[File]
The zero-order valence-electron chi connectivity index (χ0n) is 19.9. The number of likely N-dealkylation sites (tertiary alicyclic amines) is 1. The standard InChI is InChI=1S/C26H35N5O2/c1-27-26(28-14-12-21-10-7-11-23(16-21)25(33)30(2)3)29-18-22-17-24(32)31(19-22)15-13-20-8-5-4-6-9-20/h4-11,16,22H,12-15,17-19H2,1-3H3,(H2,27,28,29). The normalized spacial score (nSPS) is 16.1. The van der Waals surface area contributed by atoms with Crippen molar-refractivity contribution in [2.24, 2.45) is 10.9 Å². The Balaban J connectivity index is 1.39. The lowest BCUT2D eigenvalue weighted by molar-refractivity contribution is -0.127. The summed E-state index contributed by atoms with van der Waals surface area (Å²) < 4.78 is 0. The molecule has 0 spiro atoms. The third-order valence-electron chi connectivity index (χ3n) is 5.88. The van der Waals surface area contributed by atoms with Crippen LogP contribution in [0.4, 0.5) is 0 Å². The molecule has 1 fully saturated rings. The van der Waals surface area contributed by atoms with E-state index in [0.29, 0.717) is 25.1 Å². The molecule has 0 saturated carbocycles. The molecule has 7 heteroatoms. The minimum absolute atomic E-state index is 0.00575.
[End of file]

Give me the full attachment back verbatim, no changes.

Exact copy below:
The zero-order valence-electron chi connectivity index (χ0n) is 19.9. The number of likely N-dealkylation sites (tertiary alicyclic amines) is 1. The standard InChI is InChI=1S/C26H35N5O2/c1-27-26(28-14-12-21-10-7-11-23(16-21)25(33)30(2)3)29-18-22-17-24(32)31(19-22)15-13-20-8-5-4-6-9-20/h4-11,16,22H,12-15,17-19H2,1-3H3,(H2,27,28,29). The normalized spacial score (nSPS) is 16.1. The van der Waals surface area contributed by atoms with Crippen molar-refractivity contribution in [2.24, 2.45) is 10.9 Å². The Balaban J connectivity index is 1.39. The lowest BCUT2D eigenvalue weighted by molar-refractivity contribution is -0.127. The summed E-state index contributed by atoms with van der Waals surface area (Å²) < 4.78 is 0. The molecule has 0 spiro atoms. The third-order valence-electron chi connectivity index (χ3n) is 5.88. The van der Waals surface area contributed by atoms with Crippen LogP contribution in [0.4, 0.5) is 0 Å². The molecule has 1 fully saturated rings. The van der Waals surface area contributed by atoms with E-state index in [0.29, 0.717) is 25.1 Å². The molecule has 0 saturated carbocycles. The molecule has 7 heteroatoms. The minimum absolute atomic E-state index is 0.00575.